Since “The Story of an Hour” is a very short text of only about 1,000 words, it is a good text to use for students to practice their annotation skills. This story could also be used as a study in perspective. What would the story look like written from a different character’s point of view?

    The Treasure of Lemon Brown

    “The Treasure of Lemon Brown” by Walter Dean Myers is a short story about Greg Ridley, his problems with school, and a mysterious old man named Lemon Brown. At the beginning of the story, Greg leaves his Harlem home upset over his grades and how he won’t get to join the basketball team. He wanders to an abandoned tenement where he meets Mr. Lemon Brown, a homeless man who used to be a famous blues musician. While he talks with the man, three other men enter the building carrying a pipe, wanting to steal Lemon Brown’s “treasure” that he always talks about. Greg and Lemon work together to outsmart the thieves. Lemon then shows Greg his treasure: a harmonica and newspaper clippings his deceased son carried with him to war. Eventually, Greg leaves the tenement with a new mindset and appreciation for the strict nature of his father.

    This story is full of rich vocabulary, character details, and conflict. The multiple types of internal and external conflict would make this a great story for analyzing the impact of conflict on a character’s decisions.

    The Open Window

    “The Open Window” by Saki is one of his shortest stories, but it still has some of his classic elements. The story begins with Mr. Framton Nuttel arriving at the home of Mrs. Sappleton and her 15-year-old niece, Vera, for a doctor-ordered retreat to the country. Vera greets Mr. Nuttel and tells him the tragic story of the open window. Three years earlier, Mrs. Sappleton’s husband and two brothers went out hunting and never returned. The widow keeps the window open each day in hopes that they will have a way to enter the house if they need to. Mrs. Sappleton eventually comes downstairs and starts a conversation with Mr Nuttel, telling him that she is waiting for her husband and brothers to arrive. Mr. Nuttel thinks she has lost touch with reality until he sees three figures walking across the lawn. In a frightened panic, Mr. Nuttel flees the house, thinking he just saw three ghosts.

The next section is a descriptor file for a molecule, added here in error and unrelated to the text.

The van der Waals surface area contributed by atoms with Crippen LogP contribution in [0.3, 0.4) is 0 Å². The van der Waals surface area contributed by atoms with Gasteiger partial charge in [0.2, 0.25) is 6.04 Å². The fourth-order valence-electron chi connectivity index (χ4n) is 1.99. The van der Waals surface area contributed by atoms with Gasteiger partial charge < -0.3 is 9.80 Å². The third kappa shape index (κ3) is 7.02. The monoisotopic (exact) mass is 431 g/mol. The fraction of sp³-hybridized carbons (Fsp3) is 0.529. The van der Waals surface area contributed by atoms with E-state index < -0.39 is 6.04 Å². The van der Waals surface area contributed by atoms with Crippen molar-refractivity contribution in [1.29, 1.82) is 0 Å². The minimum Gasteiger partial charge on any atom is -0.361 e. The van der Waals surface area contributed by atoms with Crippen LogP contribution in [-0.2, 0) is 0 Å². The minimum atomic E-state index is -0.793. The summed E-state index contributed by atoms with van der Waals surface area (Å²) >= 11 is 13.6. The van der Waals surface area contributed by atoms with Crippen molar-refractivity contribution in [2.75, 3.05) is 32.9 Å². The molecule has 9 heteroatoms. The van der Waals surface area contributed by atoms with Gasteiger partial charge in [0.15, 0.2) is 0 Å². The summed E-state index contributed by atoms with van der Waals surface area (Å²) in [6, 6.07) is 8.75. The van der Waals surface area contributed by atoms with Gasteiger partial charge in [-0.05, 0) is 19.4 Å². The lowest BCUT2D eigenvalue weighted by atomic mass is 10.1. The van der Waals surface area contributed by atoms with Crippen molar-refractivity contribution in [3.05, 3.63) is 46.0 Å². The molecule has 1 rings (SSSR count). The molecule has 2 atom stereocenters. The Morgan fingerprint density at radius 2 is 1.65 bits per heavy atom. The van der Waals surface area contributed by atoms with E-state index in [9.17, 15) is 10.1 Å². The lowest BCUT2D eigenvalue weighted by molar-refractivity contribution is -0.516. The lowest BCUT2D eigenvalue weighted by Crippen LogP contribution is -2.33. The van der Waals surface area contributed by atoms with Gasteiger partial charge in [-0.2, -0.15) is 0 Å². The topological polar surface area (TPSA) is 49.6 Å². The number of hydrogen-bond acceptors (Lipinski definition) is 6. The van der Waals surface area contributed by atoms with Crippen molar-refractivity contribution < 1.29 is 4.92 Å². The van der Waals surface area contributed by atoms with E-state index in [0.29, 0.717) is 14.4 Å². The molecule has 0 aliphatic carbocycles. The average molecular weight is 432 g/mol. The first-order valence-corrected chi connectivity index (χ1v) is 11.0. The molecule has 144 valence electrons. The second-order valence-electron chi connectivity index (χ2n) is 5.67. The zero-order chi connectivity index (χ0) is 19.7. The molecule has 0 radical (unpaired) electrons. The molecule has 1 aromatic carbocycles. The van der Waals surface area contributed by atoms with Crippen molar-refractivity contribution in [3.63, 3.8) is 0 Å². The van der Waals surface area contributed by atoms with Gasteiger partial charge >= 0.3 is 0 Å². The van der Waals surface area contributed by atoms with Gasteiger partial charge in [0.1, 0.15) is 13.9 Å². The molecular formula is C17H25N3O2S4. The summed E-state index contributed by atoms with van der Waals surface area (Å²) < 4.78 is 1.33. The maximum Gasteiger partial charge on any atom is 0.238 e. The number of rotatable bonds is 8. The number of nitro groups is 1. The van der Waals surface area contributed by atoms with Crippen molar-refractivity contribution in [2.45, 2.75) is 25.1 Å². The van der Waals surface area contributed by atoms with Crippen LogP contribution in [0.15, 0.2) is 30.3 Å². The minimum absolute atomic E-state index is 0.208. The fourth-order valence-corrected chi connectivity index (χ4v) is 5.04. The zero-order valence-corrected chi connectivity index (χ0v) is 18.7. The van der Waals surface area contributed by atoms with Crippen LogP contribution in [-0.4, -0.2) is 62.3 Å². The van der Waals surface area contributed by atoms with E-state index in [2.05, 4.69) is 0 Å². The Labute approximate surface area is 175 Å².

This story is such a fun option for middle school students because they often miss Vera’s deception at first and think they are really reading a ghost story. Once students figure out Saki’s true intentions, this story is perfect for analyzing details and the author’s craft. It is also great for discussing the history of the Edwardian Era and the impact of strict social laws during the time period.